Oh, London.

A little backstory: I first visited London over ten years ago when I was living in Spain for my college junior year abroad. My good friend, Iris, and I were lucky enough to spend the six weeks between semesters backpacking around Europe including five days in London over New Year’s. While I recall being impressed with the city’s sites and culture, its expensive prices and horrible winter weather left a bitter aftertaste in my mouth that lasted over a decade.

Only in the last six months, when daydreaming about this trip, did I finally come back around to giving the city another shot.

Visiting the Tower of London was #1 on my to-do list. I’ve always been super interested in history and, as mentioned previously, King Henry VIII, his wives and children have always intrigued me. For those unfamiliar, Henry reigned from 1509-1547. After his first wife, Catherine of Aragon (or Catalina de Aragon as I learned of her in her native Spain), was unable to give him a male heir, he divorced her after 24 years of marriage to marry Anne Boleyn. Because the Catholic Pope wouldn’t absolve his first marriage to Catherine in order to allow him to marry Anne, he effectively broke off the entire country from the Catholic religion and created the Protestant Church of England.

The Tower of London is where Queen Anne Boleyn was held and then executed, three years after her coronation, in 1536 after also not being able to provide her husband a male heir (she was tried and executed for adultery though this was never proven).

The below shows a memorial for those executed within the Tower at Tower Green. Most executions were publicly held at Tower Hill nearby, so it was considered an act of love that Henry had her executed within the privacy of the Tower walls. (Still seems pretty harsh to me.)

On a completely different note, many of you know I’m currently obsessed with the Game of Thrones book series. Here are some other shots from within the Tower that had me imagining the scenes from the books.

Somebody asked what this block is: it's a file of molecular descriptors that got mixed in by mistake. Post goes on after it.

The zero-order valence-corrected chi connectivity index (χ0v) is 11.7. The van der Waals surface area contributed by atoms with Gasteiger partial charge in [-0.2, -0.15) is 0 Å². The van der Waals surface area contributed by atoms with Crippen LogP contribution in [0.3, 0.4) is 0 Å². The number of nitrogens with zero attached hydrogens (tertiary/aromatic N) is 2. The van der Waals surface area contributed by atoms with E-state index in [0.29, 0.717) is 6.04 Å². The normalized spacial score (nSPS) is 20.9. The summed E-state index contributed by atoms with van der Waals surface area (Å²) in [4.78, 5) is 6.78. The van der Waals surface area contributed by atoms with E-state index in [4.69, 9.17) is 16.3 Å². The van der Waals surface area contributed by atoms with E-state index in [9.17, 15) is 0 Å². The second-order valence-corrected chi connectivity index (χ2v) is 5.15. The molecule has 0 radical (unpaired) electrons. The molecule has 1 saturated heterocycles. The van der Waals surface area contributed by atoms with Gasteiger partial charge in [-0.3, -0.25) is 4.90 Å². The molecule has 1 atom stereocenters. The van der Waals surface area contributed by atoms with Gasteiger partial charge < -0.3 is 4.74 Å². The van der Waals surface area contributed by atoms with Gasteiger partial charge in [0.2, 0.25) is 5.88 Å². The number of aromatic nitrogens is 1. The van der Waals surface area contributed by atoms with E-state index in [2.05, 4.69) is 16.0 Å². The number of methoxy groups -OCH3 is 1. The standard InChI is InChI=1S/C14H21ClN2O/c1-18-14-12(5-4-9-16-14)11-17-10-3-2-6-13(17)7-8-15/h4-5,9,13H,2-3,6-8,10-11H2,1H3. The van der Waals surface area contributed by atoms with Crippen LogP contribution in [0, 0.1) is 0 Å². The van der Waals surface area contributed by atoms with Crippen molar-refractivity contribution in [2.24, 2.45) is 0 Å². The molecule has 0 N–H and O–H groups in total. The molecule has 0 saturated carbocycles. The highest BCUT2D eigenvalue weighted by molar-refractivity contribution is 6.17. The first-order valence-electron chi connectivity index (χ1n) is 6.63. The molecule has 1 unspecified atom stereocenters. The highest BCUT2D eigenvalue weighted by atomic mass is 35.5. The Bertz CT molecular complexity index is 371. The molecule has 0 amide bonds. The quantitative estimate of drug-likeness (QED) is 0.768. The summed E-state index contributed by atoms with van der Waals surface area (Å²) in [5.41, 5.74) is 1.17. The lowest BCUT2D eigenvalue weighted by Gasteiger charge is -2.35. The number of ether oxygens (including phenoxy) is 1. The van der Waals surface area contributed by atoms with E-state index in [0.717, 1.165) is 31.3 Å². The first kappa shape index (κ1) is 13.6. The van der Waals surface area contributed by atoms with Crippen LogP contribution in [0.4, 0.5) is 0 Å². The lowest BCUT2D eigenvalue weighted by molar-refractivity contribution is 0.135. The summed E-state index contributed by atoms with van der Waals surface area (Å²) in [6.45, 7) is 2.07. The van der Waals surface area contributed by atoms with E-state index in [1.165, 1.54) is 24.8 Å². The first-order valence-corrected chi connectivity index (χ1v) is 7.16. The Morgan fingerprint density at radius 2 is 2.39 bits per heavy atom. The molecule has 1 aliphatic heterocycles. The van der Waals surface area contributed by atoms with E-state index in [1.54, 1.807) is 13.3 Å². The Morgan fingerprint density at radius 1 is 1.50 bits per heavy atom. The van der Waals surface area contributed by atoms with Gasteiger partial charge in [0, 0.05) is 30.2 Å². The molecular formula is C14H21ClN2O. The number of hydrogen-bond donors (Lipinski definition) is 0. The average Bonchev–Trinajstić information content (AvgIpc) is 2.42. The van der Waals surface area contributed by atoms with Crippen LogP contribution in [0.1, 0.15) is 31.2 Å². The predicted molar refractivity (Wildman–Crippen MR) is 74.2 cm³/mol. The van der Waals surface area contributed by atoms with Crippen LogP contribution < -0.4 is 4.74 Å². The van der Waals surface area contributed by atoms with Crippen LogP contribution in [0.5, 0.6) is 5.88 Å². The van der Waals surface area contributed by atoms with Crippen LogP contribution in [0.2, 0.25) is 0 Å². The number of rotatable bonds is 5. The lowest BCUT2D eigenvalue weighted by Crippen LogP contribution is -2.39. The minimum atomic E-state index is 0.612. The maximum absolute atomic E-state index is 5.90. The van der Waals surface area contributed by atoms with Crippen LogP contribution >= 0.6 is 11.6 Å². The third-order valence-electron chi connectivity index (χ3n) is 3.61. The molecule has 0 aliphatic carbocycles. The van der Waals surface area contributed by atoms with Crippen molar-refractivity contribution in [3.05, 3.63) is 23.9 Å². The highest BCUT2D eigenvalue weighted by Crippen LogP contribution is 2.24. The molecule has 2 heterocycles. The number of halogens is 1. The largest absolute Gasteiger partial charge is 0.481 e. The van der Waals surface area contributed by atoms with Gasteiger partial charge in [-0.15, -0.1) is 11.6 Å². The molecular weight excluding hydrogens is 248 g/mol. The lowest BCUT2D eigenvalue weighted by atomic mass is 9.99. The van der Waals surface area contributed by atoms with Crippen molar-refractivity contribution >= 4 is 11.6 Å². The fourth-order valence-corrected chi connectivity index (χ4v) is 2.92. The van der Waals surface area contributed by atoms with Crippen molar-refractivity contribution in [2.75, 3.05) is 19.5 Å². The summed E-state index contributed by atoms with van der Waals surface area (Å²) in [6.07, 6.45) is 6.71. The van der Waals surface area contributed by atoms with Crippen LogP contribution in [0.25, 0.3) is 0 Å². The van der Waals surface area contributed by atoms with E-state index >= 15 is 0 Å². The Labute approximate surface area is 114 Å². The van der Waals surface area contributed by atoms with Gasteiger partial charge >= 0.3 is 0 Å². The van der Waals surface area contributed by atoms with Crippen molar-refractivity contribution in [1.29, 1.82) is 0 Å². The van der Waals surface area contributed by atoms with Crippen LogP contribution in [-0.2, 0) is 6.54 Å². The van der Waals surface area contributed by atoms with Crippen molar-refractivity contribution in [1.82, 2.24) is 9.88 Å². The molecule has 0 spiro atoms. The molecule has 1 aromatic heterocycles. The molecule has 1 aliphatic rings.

Next we visited the British Museum. I was especially excited to see both their Greek and Egyptian exhibits. Back in the early 1800s, when British archaeologists were traversing the globe, thousands of priceless ancient artifacts were removed from their home countries and taken to England for ‘preservation’. Most of these artifacts are now on exhibit in London’s British Museum to the chagrin of the people in their native country, but the museum is refusing to return them. It’s a tricky situation as some of the pieces truly are better protected from pollution and debasement in the museum… It was interesting to see things from the British side after hearing the Greek point-of-view when I was there in September.


Lastly I visited Westminster Abbey.

This ended up being the most difficult site to see since the church is only open for a limited number of hours a day while also frequently closing to visitors for various services throughout the week. Pictures weren’t allowed inside but welcomed in the courtyards outside.

This was absolutely amazing to visit; the site is so rich in history both past and present. Here both Queen Mary I (Bloody Mary) and Queen Elizabeth I (the Virgin Queen) are buried, as well as where current reigning monarch, Queen Elizabeth II, was coronated. Most importantly this is where Prince William and Kate Middleton were married in 2011!

All in all, this go around of London was exponentially better than the last. The weather was amazing (in the 70s and 80s with only a little bit of cloud cover) and of course the options open to a thirty something are infinitely better than those to a twenty year old backpacker on a budget 🙂

Thanks for reading!

xo Carrie